However my research on the question brought me back to the May 2010 issue of IFR and an article by Jeff Van West. He essentially asserts that as long as you can be confident in your navigation, assume obstruction clearance and remain in radar contact, you can request direct to anywhere by any means you want.

Really? Can we hit direct on our iPads and happily go there under IFR?

Josh Wigotow
Lancaster, PA

Your note spurred a conversation with Jeff and he’s backing off that stance a bit.

Even if all you’ve got in the panel is an old VOR receiver, you can still go direct to any point on the planet with a suitable portable or tablet. Legally? Well, not quite.

Your original thought was correct.

When you’re given or request direct, just request, “Vector, heading xyz, direct when able.” You know what’s up, the controller likely knows it too, but the vector assures that you’ll remain legal by clarifying that you’re navigating with radar oversight, which, in fairness to Jeff’s original assertion, was one of the requirements.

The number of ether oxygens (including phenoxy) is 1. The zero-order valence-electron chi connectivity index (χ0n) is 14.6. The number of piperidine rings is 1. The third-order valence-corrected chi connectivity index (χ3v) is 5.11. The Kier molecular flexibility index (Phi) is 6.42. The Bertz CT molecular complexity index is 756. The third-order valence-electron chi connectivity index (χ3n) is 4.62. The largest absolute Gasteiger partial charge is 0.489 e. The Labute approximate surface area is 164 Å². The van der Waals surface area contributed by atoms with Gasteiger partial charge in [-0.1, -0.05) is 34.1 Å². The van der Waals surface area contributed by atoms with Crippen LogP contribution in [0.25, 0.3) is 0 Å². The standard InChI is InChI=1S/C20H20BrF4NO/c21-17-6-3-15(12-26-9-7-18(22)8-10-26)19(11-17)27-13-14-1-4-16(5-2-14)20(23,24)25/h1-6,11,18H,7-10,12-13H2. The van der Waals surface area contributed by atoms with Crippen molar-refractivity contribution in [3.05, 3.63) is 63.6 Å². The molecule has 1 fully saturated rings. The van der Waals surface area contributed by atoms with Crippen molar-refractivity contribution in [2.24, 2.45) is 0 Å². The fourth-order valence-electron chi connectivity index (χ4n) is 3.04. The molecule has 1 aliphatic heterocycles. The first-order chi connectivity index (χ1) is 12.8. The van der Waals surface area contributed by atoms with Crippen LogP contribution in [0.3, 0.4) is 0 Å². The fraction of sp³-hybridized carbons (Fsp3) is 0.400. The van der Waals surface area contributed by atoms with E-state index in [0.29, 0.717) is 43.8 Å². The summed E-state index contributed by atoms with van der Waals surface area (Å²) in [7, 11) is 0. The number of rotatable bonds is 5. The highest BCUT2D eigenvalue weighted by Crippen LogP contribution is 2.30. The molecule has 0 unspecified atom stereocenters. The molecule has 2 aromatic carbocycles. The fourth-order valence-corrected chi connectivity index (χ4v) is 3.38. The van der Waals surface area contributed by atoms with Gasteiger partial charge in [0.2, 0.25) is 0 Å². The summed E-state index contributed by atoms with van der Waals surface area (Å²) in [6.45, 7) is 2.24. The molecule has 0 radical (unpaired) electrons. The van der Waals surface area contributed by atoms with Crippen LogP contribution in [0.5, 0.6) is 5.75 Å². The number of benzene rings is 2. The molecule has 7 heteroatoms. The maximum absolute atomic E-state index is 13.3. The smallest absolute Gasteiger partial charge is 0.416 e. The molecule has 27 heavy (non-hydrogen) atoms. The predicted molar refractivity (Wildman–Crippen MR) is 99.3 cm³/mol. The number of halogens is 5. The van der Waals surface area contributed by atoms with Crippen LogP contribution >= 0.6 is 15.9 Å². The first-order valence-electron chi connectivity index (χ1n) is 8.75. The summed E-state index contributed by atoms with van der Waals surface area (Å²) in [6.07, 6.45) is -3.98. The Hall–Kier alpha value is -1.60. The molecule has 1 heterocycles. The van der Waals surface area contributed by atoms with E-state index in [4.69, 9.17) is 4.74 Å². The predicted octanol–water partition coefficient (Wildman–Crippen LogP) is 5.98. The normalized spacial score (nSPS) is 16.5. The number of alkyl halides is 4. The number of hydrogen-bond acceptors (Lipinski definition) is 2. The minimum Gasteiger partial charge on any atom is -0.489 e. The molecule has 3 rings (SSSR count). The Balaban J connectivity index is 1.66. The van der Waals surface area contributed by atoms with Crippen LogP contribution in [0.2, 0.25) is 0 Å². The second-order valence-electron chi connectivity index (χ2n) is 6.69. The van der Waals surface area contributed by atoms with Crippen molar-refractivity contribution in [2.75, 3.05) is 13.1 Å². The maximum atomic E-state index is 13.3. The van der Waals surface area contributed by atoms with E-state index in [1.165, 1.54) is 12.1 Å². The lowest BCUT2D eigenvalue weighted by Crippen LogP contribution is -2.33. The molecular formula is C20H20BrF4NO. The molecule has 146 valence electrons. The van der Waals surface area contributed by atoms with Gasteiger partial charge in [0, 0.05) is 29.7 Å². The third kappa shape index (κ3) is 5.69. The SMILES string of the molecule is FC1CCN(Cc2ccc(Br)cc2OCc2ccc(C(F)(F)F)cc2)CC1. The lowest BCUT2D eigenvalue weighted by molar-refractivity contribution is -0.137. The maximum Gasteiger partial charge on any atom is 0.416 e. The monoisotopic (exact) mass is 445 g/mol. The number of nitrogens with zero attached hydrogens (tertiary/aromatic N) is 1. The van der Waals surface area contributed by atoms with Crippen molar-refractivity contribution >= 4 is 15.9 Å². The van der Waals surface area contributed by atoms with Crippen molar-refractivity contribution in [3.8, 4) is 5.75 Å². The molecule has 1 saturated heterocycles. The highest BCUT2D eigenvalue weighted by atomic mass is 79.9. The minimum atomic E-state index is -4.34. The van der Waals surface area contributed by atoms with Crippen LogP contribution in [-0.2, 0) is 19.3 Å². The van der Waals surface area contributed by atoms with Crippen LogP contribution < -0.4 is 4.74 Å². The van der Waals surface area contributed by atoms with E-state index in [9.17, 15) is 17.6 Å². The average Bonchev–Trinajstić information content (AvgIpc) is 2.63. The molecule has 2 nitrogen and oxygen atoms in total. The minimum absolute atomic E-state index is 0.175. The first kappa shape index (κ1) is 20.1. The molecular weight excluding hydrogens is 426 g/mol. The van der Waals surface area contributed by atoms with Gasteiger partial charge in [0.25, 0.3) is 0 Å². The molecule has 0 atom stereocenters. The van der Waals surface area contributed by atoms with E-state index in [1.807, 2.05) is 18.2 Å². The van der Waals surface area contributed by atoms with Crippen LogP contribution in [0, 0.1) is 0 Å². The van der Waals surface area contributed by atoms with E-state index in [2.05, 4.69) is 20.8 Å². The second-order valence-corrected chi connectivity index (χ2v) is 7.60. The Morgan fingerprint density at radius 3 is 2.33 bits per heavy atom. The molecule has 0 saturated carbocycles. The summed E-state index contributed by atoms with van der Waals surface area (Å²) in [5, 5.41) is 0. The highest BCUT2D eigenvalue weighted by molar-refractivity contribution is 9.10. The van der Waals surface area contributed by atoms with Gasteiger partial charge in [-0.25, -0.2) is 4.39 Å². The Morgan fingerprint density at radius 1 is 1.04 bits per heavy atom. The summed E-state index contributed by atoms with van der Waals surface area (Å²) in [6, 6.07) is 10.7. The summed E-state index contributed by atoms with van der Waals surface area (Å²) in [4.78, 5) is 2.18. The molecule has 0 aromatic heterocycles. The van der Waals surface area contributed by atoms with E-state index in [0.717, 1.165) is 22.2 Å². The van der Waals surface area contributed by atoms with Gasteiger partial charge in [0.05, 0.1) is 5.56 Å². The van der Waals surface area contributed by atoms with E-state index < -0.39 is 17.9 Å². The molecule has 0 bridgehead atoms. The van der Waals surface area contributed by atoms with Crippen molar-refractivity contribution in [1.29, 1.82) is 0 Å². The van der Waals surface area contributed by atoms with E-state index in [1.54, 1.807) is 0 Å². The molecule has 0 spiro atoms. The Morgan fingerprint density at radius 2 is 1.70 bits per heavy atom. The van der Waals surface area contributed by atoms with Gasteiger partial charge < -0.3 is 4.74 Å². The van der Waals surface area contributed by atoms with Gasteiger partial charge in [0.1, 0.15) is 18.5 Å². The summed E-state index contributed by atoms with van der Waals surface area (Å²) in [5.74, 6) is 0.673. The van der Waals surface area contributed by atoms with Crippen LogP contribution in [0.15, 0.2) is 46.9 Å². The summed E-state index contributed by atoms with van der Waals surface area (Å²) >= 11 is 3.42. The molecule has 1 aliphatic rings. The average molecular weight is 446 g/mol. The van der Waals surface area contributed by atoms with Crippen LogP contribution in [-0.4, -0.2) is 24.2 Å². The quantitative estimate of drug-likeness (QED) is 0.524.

Should you lose radar oversight, you’ll need a backup for safety. That backup might be a nearby VOR or other navaid, and should also include a safe altitude. So, you should maintain situational awareness and even cross-check your position with the stuff on the panel once in a while.